​This is arbitrary, because we have no idea what those parameters are. And what I'm saying is that playlists like SWAT and Breakout don't really need ramifications because they aren't very competitive to begin with. Linear modes don't often breed competitive players.

 

Again, you are arguing with a preconceived notion that Ranked modes need to be competitive modes. They don't. They just need to be modes that a sizable portion of the playerbase demands to play with and against players of similar skill. Slayer is one of those modes.

 

I don't think SWAT works because the gametype is so broken that the skill matchups are likely broken too.

 

I have no idea why Breakout is Ranked.

 

We don't currently know how Social in Halo 5 operates, but in the early stages of Halo 5, Social playlists behaved identically to Ranked playlists with the only change being the lack of the rank image.

 

It did and people didn't like it, because the value of social IS NOT the guaruntee of appropriate opponents. Thanks what Ranked is for. Social is supposed to be a place where players of a wide range of skill levels can come together and ignore the ramifications of their performance.

 

I think you are also underestimating the natural drive for people to want to win, regardless of the given incentives. Team Skirmish isn't that far off from the experience you'd find in Slayer (other than the ramifications of the rank image, which you are aware of).

 

Not all. People want to win, period. Whether they are playing Ranked or Social. But Ranked, people care about the ramifications of their performance and the quality of their opponents. Social players do not. Forcing players who care about the quality of their opponent into a mode that makes intentionally increases the potential opponent pool is going to guaruntee that player a worse experience.

 

It would make Team Arena more attractive, though. A ranking system isn't just a feedback loop for your preferred experience, its a core part of a games image and how developers illustrate players' skill within the population.

 

It wouldn't though. If team arena were to grow in popularity it would be because more people started to like the gameplay experience it provides. Not because their are less Ranked options to choose from.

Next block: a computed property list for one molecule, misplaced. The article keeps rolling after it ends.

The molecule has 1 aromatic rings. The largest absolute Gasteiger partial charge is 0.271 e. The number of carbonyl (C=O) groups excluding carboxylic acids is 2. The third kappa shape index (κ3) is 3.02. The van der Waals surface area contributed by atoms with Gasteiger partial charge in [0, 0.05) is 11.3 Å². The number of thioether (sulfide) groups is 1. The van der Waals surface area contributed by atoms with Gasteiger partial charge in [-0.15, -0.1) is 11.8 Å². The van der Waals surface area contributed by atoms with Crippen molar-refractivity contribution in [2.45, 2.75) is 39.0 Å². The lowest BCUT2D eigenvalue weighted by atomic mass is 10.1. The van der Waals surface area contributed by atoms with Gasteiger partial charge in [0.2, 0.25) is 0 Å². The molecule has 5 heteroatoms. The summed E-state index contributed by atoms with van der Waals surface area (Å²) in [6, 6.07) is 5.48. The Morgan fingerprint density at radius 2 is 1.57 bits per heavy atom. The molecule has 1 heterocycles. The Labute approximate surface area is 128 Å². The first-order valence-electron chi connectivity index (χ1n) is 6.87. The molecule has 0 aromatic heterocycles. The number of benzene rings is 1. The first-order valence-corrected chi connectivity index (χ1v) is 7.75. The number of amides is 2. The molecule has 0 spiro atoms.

I'm not saying Halo needs to strip all of its niches away and shaft all of its splinter audiences, but I think 343 needs to make some important decisions as to what they want their game's image to be. Halo can't survive by being 10 games at once, they simply don't have the resources or popularity to sustain that.

 

Nixing Ranked game types wouldn't magically provide halo some singular identity to popularize. It would just force fans of those playlists to look elsewhere.

 

At launch, they had a vision. Now, it's a lot less prominent.

Yeah because feedback from the players suggested that vision wasn't well received.

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This line of thinking is the result of a bunch of false assumptions. Just because someone plays Ranked Halo, doesn't mean they have any interest in playing competitive halo. We have over a decade of Competitive playlists being the least popular of the Ranked playlists to prove it.

 

I do agree that there are some silly additions to Ranked this go around. But cutting them off isn't going to make Team Arena more attractive. It's going to make Ranked halo less attractive overall. The people who avoid Team Arena do so because they don't want to play it, so they find something else. Removing their alternatives will just cause them to look elsewhere

 

Again, you are arguing with a preconceived notion that Ranked modes need to be competitive modes. They don't. They just need to be modes that a sizable portion of the playerbase demands to play with and against players of similar skill. Slayer is one of those modes.